I'm approaching this post with more ambivalence than usual. That's because I have such mixed feelings about its subject: Stephen King.
The New York Times (NYT) had an article on Wednesday announcing that King has a new novel, Lisey's Story, being released on October 24. This, four years after he reported his plans to retire.
Unlike the literati who have mocked him throughout his thirty-year career, I have the highest respect for both King's genre and talent. IMHO, a well-written horror novel deserves as much praise as any other well-written tale. Otherwise, why else would we be reading Edgar Allan Poe's stories a hundred and fifty years after his death?
I am second to none in my admiration of King's writing. He consistently creates characters who live and breathe for the reader. His skill is such that I was happy to overlook the sometimes slim threads holding the fabric of his plots together. King's vivid imagination, understanding of psychology and sly sense of humor delighted me for years.
I can still remember reading my first King novel, Salem's Lot, with my back pressed into the headboard of my bed, within easy reach of the crucifix hanging on the wall above my head. Although I was young, I found myself re-reading passages, just because I enjoyed the way he phrased them.
Looking back, I can identify three distinct phases in my relationship with King's writing, similar to the phases in any relationship:
Honeymoon: This was the halcyon time. After reading Salem's Lot, I went back to read Carrie. From then on, I read King's books in chronological order. I adored The Shining and Night Shift, both of which are still on my bookshelves. With a single exception, I loved everything he wrote from 1974 to 1981. Although I ignored it, that exception was a warning of things to come.
Unlike most King fans, I hated The Stand. I thought it was bloated, extravagant and over-the-top. I never finished it and can remember telling a friend that King's editor must have been run over by a truck because he certainly wasn't on the job. Robert R. McCammon also addressed the subject of Armageddon, and I thought did a much better job with his book, Swan Song.
However, still in the throes of infatuation, I cut King some slack. I read The Dead Zone and Firestarter with the same non-critical eye I had given to his other early works.
Disillusionment: While I enjoyed Cujo, I had a mild sense of unease. The usually optimistic King seemed influenced by a gloomier muse. Christine and Pet Sematary were also in this darker, less hopeful vein. I have since wondered whether the weight of his celebrity and the pigeon-holing of his work as "just" horror (which he reportedly resented) had anything to do with what I perceived as the mood of disgruntlement running through his work during this period.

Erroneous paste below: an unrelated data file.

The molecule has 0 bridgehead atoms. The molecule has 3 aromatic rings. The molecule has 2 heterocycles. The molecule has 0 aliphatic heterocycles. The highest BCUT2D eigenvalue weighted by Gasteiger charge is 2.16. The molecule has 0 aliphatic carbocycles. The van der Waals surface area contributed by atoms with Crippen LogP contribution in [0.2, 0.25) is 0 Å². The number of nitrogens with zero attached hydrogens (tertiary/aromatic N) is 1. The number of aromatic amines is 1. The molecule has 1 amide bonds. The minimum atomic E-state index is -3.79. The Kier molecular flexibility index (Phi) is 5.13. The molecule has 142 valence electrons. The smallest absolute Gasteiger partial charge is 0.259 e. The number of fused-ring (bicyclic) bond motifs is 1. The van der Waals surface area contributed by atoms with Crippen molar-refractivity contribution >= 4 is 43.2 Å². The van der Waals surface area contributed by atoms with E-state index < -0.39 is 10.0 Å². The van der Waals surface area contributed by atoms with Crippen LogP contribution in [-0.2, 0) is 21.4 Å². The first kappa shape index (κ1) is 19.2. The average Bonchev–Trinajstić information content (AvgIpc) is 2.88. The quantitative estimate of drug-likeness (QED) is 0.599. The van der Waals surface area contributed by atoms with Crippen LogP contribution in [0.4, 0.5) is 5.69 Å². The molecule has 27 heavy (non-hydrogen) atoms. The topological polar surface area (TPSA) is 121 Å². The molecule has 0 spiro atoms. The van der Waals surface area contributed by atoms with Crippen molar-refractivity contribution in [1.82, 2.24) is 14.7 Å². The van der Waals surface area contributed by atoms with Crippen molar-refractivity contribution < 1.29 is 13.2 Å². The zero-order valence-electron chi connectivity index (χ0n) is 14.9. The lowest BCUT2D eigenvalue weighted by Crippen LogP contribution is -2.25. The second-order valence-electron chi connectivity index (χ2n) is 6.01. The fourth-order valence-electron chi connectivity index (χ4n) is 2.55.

While I had been faithful to King up to this point, I now began to flirt with the works of other horror writers. I'm willing to admit that the problem may have been mine. I was admittedly shallow, unwilling to explore the darker neighborhood in which we were now residing. At the same time, the novels King wrote between 1981 and 1985 left me feeling dissatisfied. There was a single bright point. I loved Skeleton Crew. To this day, I re-read some of those stories with real pleasure.
Estrangement: I started It with a great deal of trepidation. Gradually, I relaxed. I remember waking a fellow King fan late one night to read a particularly powerful passage. I was thrilled with the book . . . until the ending. The last chapters made no sense. They were like scenes from a bad LSD trip. I was furious. What had seemed like a wonderful book, had deteriorated into a soggy, incomprehensible mess.
Of course, I know now that It and the subsequent Tommyknockers were written during the height of King's alcohol and drug addiction. All I knew then was outrage. I read only three or four chapters of the Tommyknockers before throwing the book down in annoyance. I felt betrayed--not only by King, but by his editor and publisher. That dreck should never have made it to print. While I've borrowed a couple of his books from friends and the library in the years since reading Tommyknockers, I have not purchased another King book. Nor have I been able to finish any of those borrowed books.
King got help for his substance abuse issues. Unfortunately, it does not appear to me that he's gotten any help for his other problem. Apparently fame innoculates him from serious pruning of his verbiage. IMHO, Bag Of Bones was almost as bloated as The Stand. I don't believe King's editor is editing the novels any longer. The tight, crisp writing I fell in love with has given way to self-indulgent meanderings and lengthy scenes that do not contribute to the storyline. I read about half of Bag of Bones before getting irritated and putting it down.
It's unlikely that I will ever achieve the success King has enjoyed as a writer. As such, I don't have the chops to criticize his body of work. However, I have another--far more important--credential. I am a Reader. As a Reader, I have the right to express my opinion . . . including my disappointment.
Do King and I still have a chance to repair this dysfunctional relationship? I don't know. The NYT article said: "Mr. King wants readers, and critics, to recognize that he isn’t a hack." I hear his pain.
The article also said: "Because he was writing in a woman’s voice, Mr. King asked Nan Graham, the editor in chief at Scribner, to edit the book instead of Chuck Verrill, Mr. King’s longstanding personal editor. Ms. Graham said she helped with pacing and honing the title character."
If he's addressing the pacing issue, he's taking a step toward reconciliation. Maybe I'll take one, too, and buy the book. We'll see.
P.S. This is not my first post on Stephen King. If you are interested, please read my "A Tribute To A Pioneer" dated October 26, 2005.